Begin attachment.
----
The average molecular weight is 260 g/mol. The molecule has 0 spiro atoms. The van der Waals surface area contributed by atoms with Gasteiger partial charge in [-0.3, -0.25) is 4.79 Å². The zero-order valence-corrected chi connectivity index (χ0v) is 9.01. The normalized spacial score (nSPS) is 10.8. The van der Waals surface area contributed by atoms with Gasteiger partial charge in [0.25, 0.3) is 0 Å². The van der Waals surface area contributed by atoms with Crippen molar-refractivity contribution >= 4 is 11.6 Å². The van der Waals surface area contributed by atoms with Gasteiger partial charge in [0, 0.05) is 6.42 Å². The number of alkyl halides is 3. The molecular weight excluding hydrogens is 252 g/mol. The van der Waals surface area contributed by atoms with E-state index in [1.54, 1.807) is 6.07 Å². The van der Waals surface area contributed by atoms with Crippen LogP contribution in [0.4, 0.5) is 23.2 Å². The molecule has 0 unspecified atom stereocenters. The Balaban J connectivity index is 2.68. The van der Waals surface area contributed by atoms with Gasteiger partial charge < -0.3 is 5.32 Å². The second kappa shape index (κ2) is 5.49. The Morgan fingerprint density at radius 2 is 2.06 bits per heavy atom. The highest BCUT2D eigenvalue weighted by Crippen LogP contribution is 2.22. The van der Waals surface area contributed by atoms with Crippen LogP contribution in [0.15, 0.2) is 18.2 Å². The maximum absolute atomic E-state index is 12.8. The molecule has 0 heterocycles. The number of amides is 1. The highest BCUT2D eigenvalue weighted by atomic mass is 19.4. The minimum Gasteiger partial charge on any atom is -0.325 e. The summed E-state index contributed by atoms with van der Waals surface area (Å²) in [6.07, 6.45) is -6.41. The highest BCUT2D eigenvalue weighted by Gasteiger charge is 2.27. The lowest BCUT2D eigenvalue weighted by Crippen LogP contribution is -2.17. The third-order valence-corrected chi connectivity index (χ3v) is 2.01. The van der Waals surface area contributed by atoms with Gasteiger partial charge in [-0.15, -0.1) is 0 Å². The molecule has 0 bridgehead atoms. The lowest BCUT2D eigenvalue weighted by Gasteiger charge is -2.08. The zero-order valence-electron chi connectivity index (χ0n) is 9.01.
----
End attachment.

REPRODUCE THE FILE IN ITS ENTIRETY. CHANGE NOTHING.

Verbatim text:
The average molecular weight is 260 g/mol. The molecule has 0 spiro atoms. The van der Waals surface area contributed by atoms with Gasteiger partial charge in [-0.3, -0.25) is 4.79 Å². The zero-order valence-corrected chi connectivity index (χ0v) is 9.01. The normalized spacial score (nSPS) is 10.8. The van der Waals surface area contributed by atoms with Gasteiger partial charge in [0.25, 0.3) is 0 Å². The van der Waals surface area contributed by atoms with Crippen molar-refractivity contribution >= 4 is 11.6 Å². The van der Waals surface area contributed by atoms with Gasteiger partial charge in [0, 0.05) is 6.42 Å². The number of alkyl halides is 3. The molecular weight excluding hydrogens is 252 g/mol. The van der Waals surface area contributed by atoms with E-state index in [1.54, 1.807) is 6.07 Å². The van der Waals surface area contributed by atoms with Crippen LogP contribution in [0.4, 0.5) is 23.2 Å². The molecule has 0 unspecified atom stereocenters. The Balaban J connectivity index is 2.68. The van der Waals surface area contributed by atoms with Gasteiger partial charge < -0.3 is 5.32 Å². The second kappa shape index (κ2) is 5.49. The Morgan fingerprint density at radius 2 is 2.06 bits per heavy atom. The highest BCUT2D eigenvalue weighted by Crippen LogP contribution is 2.22. The van der Waals surface area contributed by atoms with Crippen LogP contribution in [0.15, 0.2) is 18.2 Å². The maximum absolute atomic E-state index is 12.8. The molecule has 0 heterocycles. The number of amides is 1. The highest BCUT2D eigenvalue weighted by atomic mass is 19.4. The minimum Gasteiger partial charge on any atom is -0.325 e. The summed E-state index contributed by atoms with van der Waals surface area (Å²) in [6.07, 6.45) is -6.41. The highest BCUT2D eigenvalue weighted by Gasteiger charge is 2.27. The lowest BCUT2D eigenvalue weighted by Crippen LogP contribution is -2.17. The third-order valence-corrected chi connectivity index (χ3v) is 2.01. The van der Waals surface area contributed by atoms with Gasteiger partial charge in [-0.15, -0.1) is 0 Å². The molecule has 0 bridgehead atoms. The lowest BCUT2D eigenvalue weighted by Gasteiger charge is -2.08. The zero-order valence-electron chi connectivity index (χ0n) is 9.01.